All members present                                                                                                             
COMMITTEE CALENDAR                                                                                                            
SENATE BILL NO. 245                                                                                                             
"An Act  relating to the  salmon product development  tax credit;                                                               
and  providing for  an effective  date by  amending an  effective                                                               
date in sec.  7, ch. 57, SLA  2003, as amended by sec.  4, ch. 3,                                                               
SLA 2006, and by sec. 4, ch. 8, SLA 2008."                                                                                      
     - MOVED SB 245 OUT OF COMMITTEE                                                                                            
COMMITTEE SUBSTITUTE FOR HOUSE BILL NO. 280(FIN) AM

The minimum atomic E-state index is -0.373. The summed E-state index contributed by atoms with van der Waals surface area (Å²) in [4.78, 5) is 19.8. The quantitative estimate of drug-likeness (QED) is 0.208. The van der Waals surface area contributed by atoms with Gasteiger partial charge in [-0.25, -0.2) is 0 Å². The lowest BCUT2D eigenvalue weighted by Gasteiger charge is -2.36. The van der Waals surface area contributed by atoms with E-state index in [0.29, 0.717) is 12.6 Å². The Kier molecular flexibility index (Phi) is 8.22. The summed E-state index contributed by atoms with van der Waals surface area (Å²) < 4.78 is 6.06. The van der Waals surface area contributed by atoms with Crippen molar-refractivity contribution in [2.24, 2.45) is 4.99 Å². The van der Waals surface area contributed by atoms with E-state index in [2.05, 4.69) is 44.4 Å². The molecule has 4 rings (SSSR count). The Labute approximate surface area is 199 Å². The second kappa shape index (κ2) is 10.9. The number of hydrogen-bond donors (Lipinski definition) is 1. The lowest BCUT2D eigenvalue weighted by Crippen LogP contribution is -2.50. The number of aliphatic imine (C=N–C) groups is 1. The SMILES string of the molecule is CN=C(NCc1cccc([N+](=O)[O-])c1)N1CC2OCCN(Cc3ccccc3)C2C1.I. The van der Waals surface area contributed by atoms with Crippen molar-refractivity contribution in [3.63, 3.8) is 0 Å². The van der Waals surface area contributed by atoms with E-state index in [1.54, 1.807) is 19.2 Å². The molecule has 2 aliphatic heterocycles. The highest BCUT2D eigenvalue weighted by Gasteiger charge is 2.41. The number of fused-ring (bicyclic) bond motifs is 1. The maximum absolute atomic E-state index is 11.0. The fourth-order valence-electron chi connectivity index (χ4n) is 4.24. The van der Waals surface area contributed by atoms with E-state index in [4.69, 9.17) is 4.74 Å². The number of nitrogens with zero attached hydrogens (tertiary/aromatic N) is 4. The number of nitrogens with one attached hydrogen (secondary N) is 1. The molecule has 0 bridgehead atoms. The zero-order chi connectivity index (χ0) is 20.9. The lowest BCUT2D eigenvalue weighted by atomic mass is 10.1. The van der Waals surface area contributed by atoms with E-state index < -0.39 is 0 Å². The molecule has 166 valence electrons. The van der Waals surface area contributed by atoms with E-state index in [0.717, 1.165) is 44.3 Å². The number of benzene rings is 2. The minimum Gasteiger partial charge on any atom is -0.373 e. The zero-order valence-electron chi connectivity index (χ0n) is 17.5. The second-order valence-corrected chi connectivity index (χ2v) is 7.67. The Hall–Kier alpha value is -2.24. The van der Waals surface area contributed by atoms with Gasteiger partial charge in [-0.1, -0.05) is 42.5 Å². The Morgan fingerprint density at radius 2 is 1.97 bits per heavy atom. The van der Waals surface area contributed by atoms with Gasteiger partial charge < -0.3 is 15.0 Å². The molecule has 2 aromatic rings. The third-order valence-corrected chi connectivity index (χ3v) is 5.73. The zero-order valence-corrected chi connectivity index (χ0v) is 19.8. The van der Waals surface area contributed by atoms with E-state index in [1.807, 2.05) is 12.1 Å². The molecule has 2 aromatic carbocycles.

"An  Act relating  to a  gas  storage facility;  relating to  the                                                               
Regulatory Commission  of Alaska;  relating to  the participation                                                               
by the attorney  general in a matter involving the  approval of a                                                               
rate or a  gas supply contract; relating to an  income tax credit                                                               
for a  gas storage facility;  relating to oil and  gas production                                                               
tax credits; relating to the powers  and duties of the Alaska Oil                                                               
and  Gas  Conservation  Commission; relating  to  production  tax                                                               
credits   for   certain   losses  and   expenditures,   including